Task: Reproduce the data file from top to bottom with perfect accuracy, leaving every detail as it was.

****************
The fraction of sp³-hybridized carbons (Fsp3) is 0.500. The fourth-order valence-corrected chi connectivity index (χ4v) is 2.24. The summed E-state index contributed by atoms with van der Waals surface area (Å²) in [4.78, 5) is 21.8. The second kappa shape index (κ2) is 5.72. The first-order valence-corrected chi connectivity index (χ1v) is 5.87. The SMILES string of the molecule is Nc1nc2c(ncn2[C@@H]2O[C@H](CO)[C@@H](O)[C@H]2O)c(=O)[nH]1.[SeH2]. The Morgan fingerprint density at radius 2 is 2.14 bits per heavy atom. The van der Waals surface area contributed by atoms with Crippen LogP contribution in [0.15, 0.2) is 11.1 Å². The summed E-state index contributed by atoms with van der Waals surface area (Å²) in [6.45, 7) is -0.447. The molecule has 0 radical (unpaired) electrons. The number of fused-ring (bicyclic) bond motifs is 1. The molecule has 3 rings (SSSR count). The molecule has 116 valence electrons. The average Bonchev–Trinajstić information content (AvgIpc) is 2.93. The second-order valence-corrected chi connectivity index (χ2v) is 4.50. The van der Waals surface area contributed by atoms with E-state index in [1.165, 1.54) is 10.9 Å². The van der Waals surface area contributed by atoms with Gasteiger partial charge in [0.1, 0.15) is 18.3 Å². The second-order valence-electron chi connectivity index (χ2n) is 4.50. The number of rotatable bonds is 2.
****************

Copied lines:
The fraction of sp³-hybridized carbons (Fsp3) is 0.500. The fourth-order valence-corrected chi connectivity index (χ4v) is 2.24. The summed E-state index contributed by atoms with van der Waals surface area (Å²) in [4.78, 5) is 21.8. The second kappa shape index (κ2) is 5.72. The first-order valence-corrected chi connectivity index (χ1v) is 5.87. The SMILES string of the molecule is Nc1nc2c(ncn2[C@@H]2O[C@H](CO)[C@@H](O)[C@H]2O)c(=O)[nH]1.[SeH2]. The Morgan fingerprint density at radius 2 is 2.14 bits per heavy atom. The van der Waals surface area contributed by atoms with Crippen LogP contribution in [0.15, 0.2) is 11.1 Å². The summed E-state index contributed by atoms with van der Waals surface area (Å²) in [6.45, 7) is -0.447. The molecule has 0 radical (unpaired) electrons. The number of fused-ring (bicyclic) bond motifs is 1. The molecule has 3 rings (SSSR count). The molecule has 116 valence electrons. The average Bonchev–Trinajstić information content (AvgIpc) is 2.93. The second-order valence-corrected chi connectivity index (χ2v) is 4.50. The van der Waals surface area contributed by atoms with E-state index in [1.165, 1.54) is 10.9 Å². The van der Waals surface area contributed by atoms with Gasteiger partial charge in [0.1, 0.15) is 18.3 Å². The second-order valence-electron chi connectivity index (χ2n) is 4.50. The number of rotatable bonds is 2.